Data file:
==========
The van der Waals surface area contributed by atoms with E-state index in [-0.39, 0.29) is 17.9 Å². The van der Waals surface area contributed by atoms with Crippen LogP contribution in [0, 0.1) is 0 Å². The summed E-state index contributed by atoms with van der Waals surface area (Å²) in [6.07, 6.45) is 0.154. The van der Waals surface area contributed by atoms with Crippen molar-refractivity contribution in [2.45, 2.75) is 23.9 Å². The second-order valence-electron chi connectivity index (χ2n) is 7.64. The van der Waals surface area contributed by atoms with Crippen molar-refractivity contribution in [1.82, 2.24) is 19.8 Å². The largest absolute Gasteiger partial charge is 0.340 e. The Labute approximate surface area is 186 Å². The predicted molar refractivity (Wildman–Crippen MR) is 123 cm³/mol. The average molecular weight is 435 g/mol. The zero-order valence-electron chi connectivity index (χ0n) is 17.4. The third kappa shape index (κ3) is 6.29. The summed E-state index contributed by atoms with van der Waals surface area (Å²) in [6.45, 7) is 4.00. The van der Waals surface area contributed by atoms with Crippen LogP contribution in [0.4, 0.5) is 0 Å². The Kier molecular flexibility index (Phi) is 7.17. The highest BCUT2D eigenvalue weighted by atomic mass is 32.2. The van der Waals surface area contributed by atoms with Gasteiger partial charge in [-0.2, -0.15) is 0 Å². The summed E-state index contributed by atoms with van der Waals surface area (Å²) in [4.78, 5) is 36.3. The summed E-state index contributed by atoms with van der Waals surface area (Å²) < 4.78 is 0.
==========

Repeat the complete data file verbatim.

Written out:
The van der Waals surface area contributed by atoms with E-state index in [-0.39, 0.29) is 17.9 Å². The van der Waals surface area contributed by atoms with Crippen LogP contribution in [0, 0.1) is 0 Å². The summed E-state index contributed by atoms with van der Waals surface area (Å²) in [6.07, 6.45) is 0.154. The van der Waals surface area contributed by atoms with Crippen molar-refractivity contribution in [2.45, 2.75) is 23.9 Å². The second-order valence-electron chi connectivity index (χ2n) is 7.64. The van der Waals surface area contributed by atoms with Crippen molar-refractivity contribution in [1.82, 2.24) is 19.8 Å². The largest absolute Gasteiger partial charge is 0.340 e. The Labute approximate surface area is 186 Å². The predicted molar refractivity (Wildman–Crippen MR) is 123 cm³/mol. The average molecular weight is 435 g/mol. The zero-order valence-electron chi connectivity index (χ0n) is 17.4. The third kappa shape index (κ3) is 6.29. The summed E-state index contributed by atoms with van der Waals surface area (Å²) in [6.45, 7) is 4.00. The van der Waals surface area contributed by atoms with Crippen LogP contribution in [0.4, 0.5) is 0 Å². The Kier molecular flexibility index (Phi) is 7.17. The highest BCUT2D eigenvalue weighted by atomic mass is 32.2. The van der Waals surface area contributed by atoms with Gasteiger partial charge in [-0.2, -0.15) is 0 Å². The summed E-state index contributed by atoms with van der Waals surface area (Å²) in [4.78, 5) is 36.3. The summed E-state index contributed by atoms with van der Waals surface area (Å²) < 4.78 is 0.